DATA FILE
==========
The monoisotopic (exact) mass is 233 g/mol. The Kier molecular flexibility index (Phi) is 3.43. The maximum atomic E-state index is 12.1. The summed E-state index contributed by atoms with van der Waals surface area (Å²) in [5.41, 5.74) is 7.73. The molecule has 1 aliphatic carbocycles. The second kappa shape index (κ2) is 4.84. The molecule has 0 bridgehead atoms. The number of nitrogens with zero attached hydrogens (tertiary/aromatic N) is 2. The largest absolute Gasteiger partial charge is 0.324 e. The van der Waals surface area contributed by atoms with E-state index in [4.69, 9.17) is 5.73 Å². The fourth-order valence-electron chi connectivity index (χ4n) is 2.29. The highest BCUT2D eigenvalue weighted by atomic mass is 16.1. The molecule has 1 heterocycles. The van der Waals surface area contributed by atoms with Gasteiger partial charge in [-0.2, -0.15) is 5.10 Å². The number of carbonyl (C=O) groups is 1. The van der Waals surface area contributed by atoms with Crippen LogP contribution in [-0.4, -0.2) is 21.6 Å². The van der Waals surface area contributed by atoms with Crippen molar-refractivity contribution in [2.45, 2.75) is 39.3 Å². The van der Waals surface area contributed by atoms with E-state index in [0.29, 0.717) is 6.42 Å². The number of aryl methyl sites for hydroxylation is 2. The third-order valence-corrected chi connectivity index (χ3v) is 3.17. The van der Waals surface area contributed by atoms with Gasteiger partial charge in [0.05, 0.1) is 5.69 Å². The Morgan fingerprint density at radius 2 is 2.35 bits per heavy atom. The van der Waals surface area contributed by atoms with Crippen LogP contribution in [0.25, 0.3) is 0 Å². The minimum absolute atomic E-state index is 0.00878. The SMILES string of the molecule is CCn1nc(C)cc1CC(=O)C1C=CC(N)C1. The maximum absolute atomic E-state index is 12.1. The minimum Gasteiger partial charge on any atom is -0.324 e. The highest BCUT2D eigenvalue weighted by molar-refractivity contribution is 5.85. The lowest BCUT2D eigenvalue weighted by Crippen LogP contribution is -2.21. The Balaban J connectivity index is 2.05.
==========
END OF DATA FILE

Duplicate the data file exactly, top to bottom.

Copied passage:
The monoisotopic (exact) mass is 233 g/mol. The Kier molecular flexibility index (Phi) is 3.43. The maximum atomic E-state index is 12.1. The summed E-state index contributed by atoms with van der Waals surface area (Å²) in [5.41, 5.74) is 7.73. The molecule has 1 aliphatic carbocycles. The second kappa shape index (κ2) is 4.84. The molecule has 0 bridgehead atoms. The number of nitrogens with zero attached hydrogens (tertiary/aromatic N) is 2. The largest absolute Gasteiger partial charge is 0.324 e. The van der Waals surface area contributed by atoms with E-state index in [4.69, 9.17) is 5.73 Å². The fourth-order valence-electron chi connectivity index (χ4n) is 2.29. The highest BCUT2D eigenvalue weighted by atomic mass is 16.1. The molecule has 1 heterocycles. The van der Waals surface area contributed by atoms with Gasteiger partial charge in [-0.2, -0.15) is 5.10 Å². The number of carbonyl (C=O) groups is 1. The van der Waals surface area contributed by atoms with Crippen LogP contribution in [-0.4, -0.2) is 21.6 Å². The van der Waals surface area contributed by atoms with Crippen molar-refractivity contribution in [2.45, 2.75) is 39.3 Å². The van der Waals surface area contributed by atoms with E-state index in [0.29, 0.717) is 6.42 Å². The number of aryl methyl sites for hydroxylation is 2. The third-order valence-corrected chi connectivity index (χ3v) is 3.17. The van der Waals surface area contributed by atoms with Gasteiger partial charge in [0.05, 0.1) is 5.69 Å². The Morgan fingerprint density at radius 2 is 2.35 bits per heavy atom. The van der Waals surface area contributed by atoms with Crippen LogP contribution in [0.25, 0.3) is 0 Å². The minimum absolute atomic E-state index is 0.00878. The SMILES string of the molecule is CCn1nc(C)cc1CC(=O)C1C=CC(N)C1. The maximum absolute atomic E-state index is 12.1. The minimum Gasteiger partial charge on any atom is -0.324 e. The highest BCUT2D eigenvalue weighted by molar-refractivity contribution is 5.85. The lowest BCUT2D eigenvalue weighted by Crippen LogP contribution is -2.21. The Balaban J connectivity index is 2.05.